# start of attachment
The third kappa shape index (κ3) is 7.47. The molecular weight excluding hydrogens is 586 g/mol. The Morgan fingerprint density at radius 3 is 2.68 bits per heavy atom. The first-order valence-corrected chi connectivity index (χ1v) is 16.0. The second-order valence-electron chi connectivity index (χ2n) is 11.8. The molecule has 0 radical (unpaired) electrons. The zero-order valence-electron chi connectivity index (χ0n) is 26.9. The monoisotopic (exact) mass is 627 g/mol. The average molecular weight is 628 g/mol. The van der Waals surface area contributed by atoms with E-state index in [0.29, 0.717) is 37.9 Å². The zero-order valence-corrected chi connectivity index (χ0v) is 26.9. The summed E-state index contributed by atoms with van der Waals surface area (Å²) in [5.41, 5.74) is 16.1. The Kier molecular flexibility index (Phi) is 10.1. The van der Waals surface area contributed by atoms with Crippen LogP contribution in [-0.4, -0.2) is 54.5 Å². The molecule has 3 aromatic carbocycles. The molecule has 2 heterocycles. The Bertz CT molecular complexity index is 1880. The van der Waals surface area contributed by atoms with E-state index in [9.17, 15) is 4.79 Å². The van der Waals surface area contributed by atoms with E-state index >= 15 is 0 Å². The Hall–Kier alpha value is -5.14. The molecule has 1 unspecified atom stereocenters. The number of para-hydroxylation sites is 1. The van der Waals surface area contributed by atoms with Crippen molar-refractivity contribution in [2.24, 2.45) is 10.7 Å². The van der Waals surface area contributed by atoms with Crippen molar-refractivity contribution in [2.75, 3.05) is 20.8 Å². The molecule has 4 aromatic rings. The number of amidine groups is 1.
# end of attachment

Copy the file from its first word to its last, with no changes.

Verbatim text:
The third kappa shape index (κ3) is 7.47. The molecular weight excluding hydrogens is 586 g/mol. The Morgan fingerprint density at radius 3 is 2.68 bits per heavy atom. The first-order valence-corrected chi connectivity index (χ1v) is 16.0. The second-order valence-electron chi connectivity index (χ2n) is 11.8. The molecule has 0 radical (unpaired) electrons. The zero-order valence-electron chi connectivity index (χ0n) is 26.9. The monoisotopic (exact) mass is 627 g/mol. The average molecular weight is 628 g/mol. The van der Waals surface area contributed by atoms with E-state index in [0.29, 0.717) is 37.9 Å². The zero-order valence-corrected chi connectivity index (χ0v) is 26.9. The summed E-state index contributed by atoms with van der Waals surface area (Å²) in [5.41, 5.74) is 16.1. The Kier molecular flexibility index (Phi) is 10.1. The van der Waals surface area contributed by atoms with Crippen LogP contribution in [-0.4, -0.2) is 54.5 Å². The molecule has 3 aromatic carbocycles. The molecule has 2 heterocycles. The Bertz CT molecular complexity index is 1880. The van der Waals surface area contributed by atoms with E-state index in [9.17, 15) is 4.79 Å². The van der Waals surface area contributed by atoms with E-state index >= 15 is 0 Å². The Hall–Kier alpha value is -5.14. The molecule has 1 unspecified atom stereocenters. The number of para-hydroxylation sites is 1. The van der Waals surface area contributed by atoms with Crippen molar-refractivity contribution in [2.24, 2.45) is 10.7 Å². The van der Waals surface area contributed by atoms with Crippen molar-refractivity contribution in [2.75, 3.05) is 20.8 Å². The molecule has 4 aromatic rings. The number of amidine groups is 1.